However, the lack of knowledge worries Mark Pesce, a virtual reality pioneer familiar with the Sega system. He likes 3-D, and he wants for it to be safe, but after his experience with head-mounted displays, he isn't convinced that it is. Marc Lambooij, who studied 3-D effects in the Human Technology Interaction group at the Eindhoven University of Technology, thinks that too little research has been done on long-term effects of 3-D TV on the vision of children and others to introduce it commercially. He wants to see norms for content and guidelines for viewers similar to those for current 2-D TVs.
The great unknowns
One thing that the rush to 3-D entertainment has made clear is how little we know about stereoscopic vision. Researchers estimate that 5 to 10 percent of the population can't perceive stereo. However, hard numbers are as unobtainable as the number of viewers made ill by Avatar. We also don't know what makes some people more susceptible to 3-D eyestrain than others, just as we don't fully understand the roots of motion sickness.
The 3D@Home Consortium wants to answer those questions. It has established a human factors study group to look at health-related issues. After collecting information on past studies, they will decide how to resolve the inevitable uncertainties, says Paulette Pantoja, CEO of BluFocus and a member of the consortium. One way to help resolve questions about abnormalities in binocular vision would be to incorporate a screening test into 3-D TVs, suggests Banks.
3-D updatable holograms recorded on photorefractive polymers. (Left) A 17-in. red and green display (and all combinations of the two colors) and (right) an 8-in. blue hologram.
So far, sales of 3-D TVs have been slow, but that does not seem to be related to worries about visual effects. When the Cable & Telecommunications Association for Marketing surveyed hundreds of viewers who had tested 3-D sets, they found their top three reasons for not buying were price, the need for special glasses, and the scarcity of 3-D programs.
Developers are working on systems that don't require glasses, and Toshiba has announced one such system. But Reyes doesn't expect that they will be ready for widespread use for at least five to seven years. Current approaches to glasses-free 3-D would restrict where viewers could sit, and they would not eliminate the vergence-accommodation disparity at the root of visual problems.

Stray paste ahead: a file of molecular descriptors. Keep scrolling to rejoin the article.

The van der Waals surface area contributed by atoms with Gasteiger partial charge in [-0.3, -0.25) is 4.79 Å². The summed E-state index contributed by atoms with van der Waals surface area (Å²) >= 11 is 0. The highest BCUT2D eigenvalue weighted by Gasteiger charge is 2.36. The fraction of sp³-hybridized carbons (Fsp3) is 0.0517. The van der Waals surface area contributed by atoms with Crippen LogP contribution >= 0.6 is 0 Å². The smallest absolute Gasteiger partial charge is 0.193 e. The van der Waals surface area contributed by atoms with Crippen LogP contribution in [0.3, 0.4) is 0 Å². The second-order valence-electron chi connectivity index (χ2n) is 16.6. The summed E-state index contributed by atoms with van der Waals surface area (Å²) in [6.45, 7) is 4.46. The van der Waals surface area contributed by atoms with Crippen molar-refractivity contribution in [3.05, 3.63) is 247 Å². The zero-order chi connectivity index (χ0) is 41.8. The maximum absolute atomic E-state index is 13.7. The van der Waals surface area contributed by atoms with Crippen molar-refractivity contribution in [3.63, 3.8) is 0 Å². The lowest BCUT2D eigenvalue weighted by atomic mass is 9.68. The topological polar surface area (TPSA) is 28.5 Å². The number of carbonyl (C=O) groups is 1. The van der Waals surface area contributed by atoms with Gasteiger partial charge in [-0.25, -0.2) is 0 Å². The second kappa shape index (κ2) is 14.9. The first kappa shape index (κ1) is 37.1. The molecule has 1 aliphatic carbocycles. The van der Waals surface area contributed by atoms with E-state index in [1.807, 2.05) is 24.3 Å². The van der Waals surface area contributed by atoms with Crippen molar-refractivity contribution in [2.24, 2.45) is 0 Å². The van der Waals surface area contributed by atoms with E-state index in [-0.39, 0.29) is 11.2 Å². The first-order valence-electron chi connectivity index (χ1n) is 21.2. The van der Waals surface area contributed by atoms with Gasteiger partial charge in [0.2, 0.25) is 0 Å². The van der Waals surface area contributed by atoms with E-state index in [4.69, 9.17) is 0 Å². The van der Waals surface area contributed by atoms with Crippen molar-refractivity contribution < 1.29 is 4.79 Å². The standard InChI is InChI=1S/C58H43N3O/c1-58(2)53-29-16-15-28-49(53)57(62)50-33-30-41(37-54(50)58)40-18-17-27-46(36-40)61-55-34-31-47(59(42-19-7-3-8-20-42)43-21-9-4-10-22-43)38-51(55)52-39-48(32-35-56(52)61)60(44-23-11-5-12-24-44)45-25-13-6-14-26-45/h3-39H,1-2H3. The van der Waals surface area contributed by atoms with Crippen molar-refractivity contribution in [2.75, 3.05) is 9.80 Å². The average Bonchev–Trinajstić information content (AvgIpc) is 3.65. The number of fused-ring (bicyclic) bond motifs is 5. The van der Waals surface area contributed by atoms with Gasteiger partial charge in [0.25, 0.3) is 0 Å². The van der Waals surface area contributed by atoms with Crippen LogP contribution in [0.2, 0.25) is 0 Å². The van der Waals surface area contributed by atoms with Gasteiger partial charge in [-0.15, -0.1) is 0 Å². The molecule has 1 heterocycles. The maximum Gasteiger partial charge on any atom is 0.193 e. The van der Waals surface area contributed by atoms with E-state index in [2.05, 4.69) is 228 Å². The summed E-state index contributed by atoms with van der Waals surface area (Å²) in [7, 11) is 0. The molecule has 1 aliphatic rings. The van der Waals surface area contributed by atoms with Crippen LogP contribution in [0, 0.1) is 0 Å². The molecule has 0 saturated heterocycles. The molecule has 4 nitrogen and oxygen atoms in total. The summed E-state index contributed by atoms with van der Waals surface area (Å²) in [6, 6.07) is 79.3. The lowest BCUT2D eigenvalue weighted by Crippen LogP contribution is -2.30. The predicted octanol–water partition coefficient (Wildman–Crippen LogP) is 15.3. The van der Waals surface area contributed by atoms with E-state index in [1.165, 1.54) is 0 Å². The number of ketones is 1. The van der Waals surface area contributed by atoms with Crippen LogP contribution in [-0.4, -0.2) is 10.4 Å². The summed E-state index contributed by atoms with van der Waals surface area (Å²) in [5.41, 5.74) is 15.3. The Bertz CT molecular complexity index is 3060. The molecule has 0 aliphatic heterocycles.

The only way to avoid that disparity is with true three-dimensional images. According to Michael Bove of the MIT Media Laboratory, holographic video "will ultimately prove practical and will provide the ultimate television viewing experience." Late last year, University of Arizona researchers demonstrated the first truly holographic telepresence system. But its low resolution and speed of two seconds per frame mean that holographic 3-D TV is still a long way off.
For now, we're stuck with 3-D technology that fools our eyes and risks triggering biological warning systems. Like amusement park rides, 3-D entertainment can be fun in moderation. However, evolution has had millions of years to shape our eyes to see the natural world comfortably and well in three dimensions. Our 21st century technology has a long way to go before it can match that performance.
Jeff Hecht is a science and technology writer based in Auburndale, Mass., U.S.A.
References and Resources
>> 3D@Home Consortium
>> J. Barrett. "Side Effects of Virtual Environments: A Review of the Literature, Australian Defense Science and Technology Organization," DSTO-TR-1419.
>> M. Mon-Williams et al. "Binocular vision in a virtual world: visual defects following the wearing of a head-mounted display," Ophthalmological and Physiological Optics 13, 387-91 (1993).
>> V.K. McElheny. Insisting on the Impossible: The Life of Edwin Land, Inventor of Instant Photography, Perseus Books, Reading, Mass., U.S.A., 1998.
>> M. Emoto et al. "Changes in fusional vergence limit and its hysteresis after viewing stereoscopic TV," Displays 25, 67-76 (2004).
>> M. Emoto et al. "Repeated vergence adaptation causes the decline of visual functions in watching stereoscopic television," J. Display Technol. 1, 328-40 (2005).
>> D.M. Hoffman et al. "Vergence-accommodation conflicts hinder visual performance and cause visual fatigue," J. Vision 8(3) 33, 1-30 (2008).
>> M. Lambooij et al. "Visual discomfort and visual fatigue of stereoscopic displays: a review," J. Imag. Sci. Tech. 53(3), 1-14 (2009).
>> P.-A. Blanche et al. "Holographic three-dimensional telepresence using large-area photorefractive polymer," Nature 468, 80-3 (2010).
>> M. Lambooij et al. "Measuring visual fatigue and visual discomfort associated with 3-D displays," J. Soc. Inf. Disp. 18, 931-43 (2010).